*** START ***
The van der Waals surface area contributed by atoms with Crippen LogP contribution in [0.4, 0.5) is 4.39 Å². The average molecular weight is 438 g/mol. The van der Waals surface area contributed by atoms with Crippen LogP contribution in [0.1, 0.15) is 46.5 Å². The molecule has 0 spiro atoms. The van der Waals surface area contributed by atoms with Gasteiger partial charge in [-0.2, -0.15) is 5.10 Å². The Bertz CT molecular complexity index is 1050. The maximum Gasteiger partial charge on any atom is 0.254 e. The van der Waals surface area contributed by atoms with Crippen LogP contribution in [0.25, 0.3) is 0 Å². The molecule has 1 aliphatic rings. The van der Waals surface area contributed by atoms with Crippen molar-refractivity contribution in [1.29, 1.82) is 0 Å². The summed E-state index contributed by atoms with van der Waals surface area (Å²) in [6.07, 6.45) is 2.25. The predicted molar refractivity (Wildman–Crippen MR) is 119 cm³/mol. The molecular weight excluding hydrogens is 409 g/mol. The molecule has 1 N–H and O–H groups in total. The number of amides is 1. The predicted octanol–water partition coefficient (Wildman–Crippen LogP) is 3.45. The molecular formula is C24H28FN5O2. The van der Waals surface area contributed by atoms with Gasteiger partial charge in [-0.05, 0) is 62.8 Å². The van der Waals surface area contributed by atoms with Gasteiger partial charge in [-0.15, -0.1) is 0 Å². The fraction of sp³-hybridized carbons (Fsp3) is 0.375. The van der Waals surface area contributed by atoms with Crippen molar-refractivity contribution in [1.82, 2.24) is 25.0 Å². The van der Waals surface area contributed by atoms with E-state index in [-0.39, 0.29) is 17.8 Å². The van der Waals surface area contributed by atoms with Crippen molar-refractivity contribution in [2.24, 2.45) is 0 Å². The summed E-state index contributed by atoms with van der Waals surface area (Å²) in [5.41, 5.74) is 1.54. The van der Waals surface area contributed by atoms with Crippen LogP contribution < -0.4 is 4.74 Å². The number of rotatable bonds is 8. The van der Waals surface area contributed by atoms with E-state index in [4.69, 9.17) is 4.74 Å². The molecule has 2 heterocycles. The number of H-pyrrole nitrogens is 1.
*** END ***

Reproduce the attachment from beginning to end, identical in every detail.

The van der Waals surface area contributed by atoms with Crippen LogP contribution in [0.4, 0.5) is 4.39 Å². The average molecular weight is 438 g/mol. The van der Waals surface area contributed by atoms with Crippen LogP contribution in [0.1, 0.15) is 46.5 Å². The molecule has 0 spiro atoms. The van der Waals surface area contributed by atoms with Gasteiger partial charge in [-0.2, -0.15) is 5.10 Å². The Bertz CT molecular complexity index is 1050. The maximum Gasteiger partial charge on any atom is 0.254 e. The van der Waals surface area contributed by atoms with Crippen LogP contribution in [0.25, 0.3) is 0 Å². The molecule has 1 aliphatic rings. The van der Waals surface area contributed by atoms with Crippen molar-refractivity contribution in [1.29, 1.82) is 0 Å². The summed E-state index contributed by atoms with van der Waals surface area (Å²) in [6.07, 6.45) is 2.25. The predicted molar refractivity (Wildman–Crippen MR) is 119 cm³/mol. The molecular weight excluding hydrogens is 409 g/mol. The molecule has 1 N–H and O–H groups in total. The number of amides is 1. The predicted octanol–water partition coefficient (Wildman–Crippen LogP) is 3.45. The molecular formula is C24H28FN5O2. The van der Waals surface area contributed by atoms with Gasteiger partial charge in [-0.05, 0) is 62.8 Å². The van der Waals surface area contributed by atoms with Gasteiger partial charge in [-0.15, -0.1) is 0 Å². The fraction of sp³-hybridized carbons (Fsp3) is 0.375. The van der Waals surface area contributed by atoms with Crippen molar-refractivity contribution in [1.82, 2.24) is 25.0 Å². The van der Waals surface area contributed by atoms with E-state index in [-0.39, 0.29) is 17.8 Å². The van der Waals surface area contributed by atoms with Crippen molar-refractivity contribution in [2.24, 2.45) is 0 Å². The summed E-state index contributed by atoms with van der Waals surface area (Å²) in [5.41, 5.74) is 1.54. The van der Waals surface area contributed by atoms with Crippen LogP contribution < -0.4 is 4.74 Å². The number of rotatable bonds is 8. The van der Waals surface area contributed by atoms with E-state index in [4.69, 9.17) is 4.74 Å². The molecule has 2 heterocycles. The number of H-pyrrole nitrogens is 1.